Answer: I really can't diagnose the problem without seeing it but it sounds suspiciously like slime mold. Slime mold (Physaricum cinereum) first appears as white, yellow or gray puffy or slimy growths on grass blades, forming powdery puffs as they dry. Usually this growth appears in area of the lawn that is moist, shaded, and has poor air circulation. Fortunately, slime molds do not really harm the grass; they feed on decaying organic matter or thatch. They usually disappear as soon as the weather gets drier. However, if the growth is abundant, it may suffocate grass plants and cause turf to thin out. You can control this fungus by simply sweeping it off the grass with a broom or washing it off with a garden hose.
However, it might be snow mold rather than slime mold. Gray snow mold, or Typhula blight (Typhula sp.) is most common on lawns that have been covered by heavy snow throughout the winter. When the snow finally melts in spring, it reveals patches up to 2 feet across covered with white or gray fungus. To repair damaged areas, loosen up matted grass to improve air circulation, and spray a general garden fungicide containing sulfur according to label instructions for turf. Aerate the soil and improve drainage if needed. Avoid overfeeding with nitrogen fertilizer in the fall, and remove thatch if it is more than ? inch thick. Avoid walking on the lawn during the winter, especially if there is snow cover.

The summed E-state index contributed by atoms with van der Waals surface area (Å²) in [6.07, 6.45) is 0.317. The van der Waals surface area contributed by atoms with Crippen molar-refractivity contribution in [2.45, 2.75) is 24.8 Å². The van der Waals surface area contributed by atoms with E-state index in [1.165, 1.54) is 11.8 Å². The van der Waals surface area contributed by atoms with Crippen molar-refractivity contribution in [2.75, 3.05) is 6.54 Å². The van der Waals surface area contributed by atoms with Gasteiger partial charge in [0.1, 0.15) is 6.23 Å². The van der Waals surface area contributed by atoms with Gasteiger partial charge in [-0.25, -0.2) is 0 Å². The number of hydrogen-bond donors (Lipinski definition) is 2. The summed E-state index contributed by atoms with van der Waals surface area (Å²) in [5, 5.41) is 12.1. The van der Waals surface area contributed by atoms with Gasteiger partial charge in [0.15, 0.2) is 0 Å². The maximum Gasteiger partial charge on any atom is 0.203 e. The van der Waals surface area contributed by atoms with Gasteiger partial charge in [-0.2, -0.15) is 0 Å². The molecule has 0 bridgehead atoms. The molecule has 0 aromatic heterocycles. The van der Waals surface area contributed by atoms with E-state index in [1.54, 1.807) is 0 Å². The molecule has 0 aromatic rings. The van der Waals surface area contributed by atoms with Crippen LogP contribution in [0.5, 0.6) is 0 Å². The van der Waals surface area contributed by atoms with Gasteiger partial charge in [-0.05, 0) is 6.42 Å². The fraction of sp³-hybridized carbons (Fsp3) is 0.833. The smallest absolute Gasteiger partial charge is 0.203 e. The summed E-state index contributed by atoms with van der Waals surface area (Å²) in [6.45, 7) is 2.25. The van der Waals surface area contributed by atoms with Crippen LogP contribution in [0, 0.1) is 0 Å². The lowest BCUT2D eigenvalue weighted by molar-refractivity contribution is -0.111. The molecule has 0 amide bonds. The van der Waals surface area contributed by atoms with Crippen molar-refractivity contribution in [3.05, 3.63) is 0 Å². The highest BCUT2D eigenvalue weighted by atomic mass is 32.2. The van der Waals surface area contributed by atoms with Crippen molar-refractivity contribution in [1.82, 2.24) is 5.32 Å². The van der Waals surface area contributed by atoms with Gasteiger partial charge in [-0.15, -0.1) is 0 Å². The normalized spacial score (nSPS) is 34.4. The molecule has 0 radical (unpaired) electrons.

Hope this information is helpful and you determine just what the problem might be.
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